Have you ever wondered when interviewing whether a candidate is genuinely interested and motivated to work for you?
Or are they just well rehearsed and saying exactly what they want you to hear?
Most job descriptions include a fairly comprehensive list of skills and experience that the successful candidate needs to possess, making it easy for candidates to rehearse responses that impress. But what’s really going on beneath their polished exterior?
Richard Branson gives his prospective employees a good shakedown when he’s recruiting:
“The first thing to look for when searching for a great employee is somebody with a personality that fits with your company culture. Most skills can be learned, but it is difficult to train people on their personality. If you can find people who are fun, friendly, caring and love helping others, you are on to a winner.”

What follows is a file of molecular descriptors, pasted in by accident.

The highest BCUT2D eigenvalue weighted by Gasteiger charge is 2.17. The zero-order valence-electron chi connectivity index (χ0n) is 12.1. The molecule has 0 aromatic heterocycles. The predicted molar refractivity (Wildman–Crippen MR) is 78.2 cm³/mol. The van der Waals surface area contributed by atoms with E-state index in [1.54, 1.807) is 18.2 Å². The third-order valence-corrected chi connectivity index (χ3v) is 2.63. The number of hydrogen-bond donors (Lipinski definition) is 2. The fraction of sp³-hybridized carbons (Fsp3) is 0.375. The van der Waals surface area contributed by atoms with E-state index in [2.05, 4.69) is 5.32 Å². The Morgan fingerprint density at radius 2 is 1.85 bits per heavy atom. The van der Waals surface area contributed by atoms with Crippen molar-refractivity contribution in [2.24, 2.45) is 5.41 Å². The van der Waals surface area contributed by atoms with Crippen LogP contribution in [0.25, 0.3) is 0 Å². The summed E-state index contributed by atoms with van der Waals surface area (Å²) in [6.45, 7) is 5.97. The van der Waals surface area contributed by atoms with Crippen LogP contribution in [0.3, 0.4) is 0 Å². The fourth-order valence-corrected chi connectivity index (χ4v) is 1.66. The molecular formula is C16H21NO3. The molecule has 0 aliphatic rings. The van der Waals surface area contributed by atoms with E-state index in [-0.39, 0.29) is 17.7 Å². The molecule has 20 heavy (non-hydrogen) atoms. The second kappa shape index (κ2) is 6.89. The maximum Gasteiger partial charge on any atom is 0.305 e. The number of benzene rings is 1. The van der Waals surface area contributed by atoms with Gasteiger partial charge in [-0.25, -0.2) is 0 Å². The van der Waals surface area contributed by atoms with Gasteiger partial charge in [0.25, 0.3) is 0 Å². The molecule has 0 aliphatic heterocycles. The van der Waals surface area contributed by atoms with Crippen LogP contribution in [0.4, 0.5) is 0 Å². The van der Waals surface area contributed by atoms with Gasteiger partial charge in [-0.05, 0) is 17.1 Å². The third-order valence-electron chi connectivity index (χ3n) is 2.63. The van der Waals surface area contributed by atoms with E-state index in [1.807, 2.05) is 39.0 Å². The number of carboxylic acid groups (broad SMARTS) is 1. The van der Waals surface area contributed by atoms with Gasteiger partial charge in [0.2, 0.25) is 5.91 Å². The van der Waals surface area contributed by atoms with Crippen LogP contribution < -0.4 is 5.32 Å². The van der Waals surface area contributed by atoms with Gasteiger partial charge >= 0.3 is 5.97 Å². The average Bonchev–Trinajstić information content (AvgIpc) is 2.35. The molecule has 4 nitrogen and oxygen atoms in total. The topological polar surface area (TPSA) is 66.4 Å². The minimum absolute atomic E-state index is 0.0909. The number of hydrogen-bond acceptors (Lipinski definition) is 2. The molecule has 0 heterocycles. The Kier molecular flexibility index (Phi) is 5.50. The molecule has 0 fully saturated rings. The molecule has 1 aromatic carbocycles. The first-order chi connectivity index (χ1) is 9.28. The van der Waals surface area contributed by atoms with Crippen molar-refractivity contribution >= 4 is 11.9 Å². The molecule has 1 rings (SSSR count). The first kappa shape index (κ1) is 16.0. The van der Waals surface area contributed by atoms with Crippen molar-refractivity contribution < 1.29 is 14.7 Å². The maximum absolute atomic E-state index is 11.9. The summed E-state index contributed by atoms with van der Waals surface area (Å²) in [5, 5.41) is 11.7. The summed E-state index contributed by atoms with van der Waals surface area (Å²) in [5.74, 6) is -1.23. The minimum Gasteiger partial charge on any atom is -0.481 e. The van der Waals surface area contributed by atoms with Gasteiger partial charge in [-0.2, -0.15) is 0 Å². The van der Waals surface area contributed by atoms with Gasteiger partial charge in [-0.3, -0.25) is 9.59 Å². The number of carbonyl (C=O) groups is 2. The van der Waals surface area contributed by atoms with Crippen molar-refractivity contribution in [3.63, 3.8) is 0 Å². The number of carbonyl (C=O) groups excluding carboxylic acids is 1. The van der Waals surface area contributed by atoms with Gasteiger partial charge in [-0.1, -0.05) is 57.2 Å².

In your business “fun, friendly, caring and love helping others” might not fit your criteria for the perfect employee. But how can you establish what does?
Skills Versus Motivations
In the past, companies have always tended to put out skills-based job descriptions. But designing a motivation-based job description can give a more accurate result in predicting the future performance of candidates, as they enable you to determine what motivations candidates need in order to perform at peak levels.
By verbally painting job descriptions with words and phrases that the ideal candidate will find irresistible, you are able to sift the movers from the shakers at the very beginning of the selection process.
Would you like to streamline your recruitment process? In our free “Hire a Mover, Fire a Shaker” guide, we share the secret to using language to tap into prospective candidates’ sub-conscious motivational triggers so that you can hire with confidence.
What are you waiting for? Download our guide for free today and ensure you are attracting those shakers today.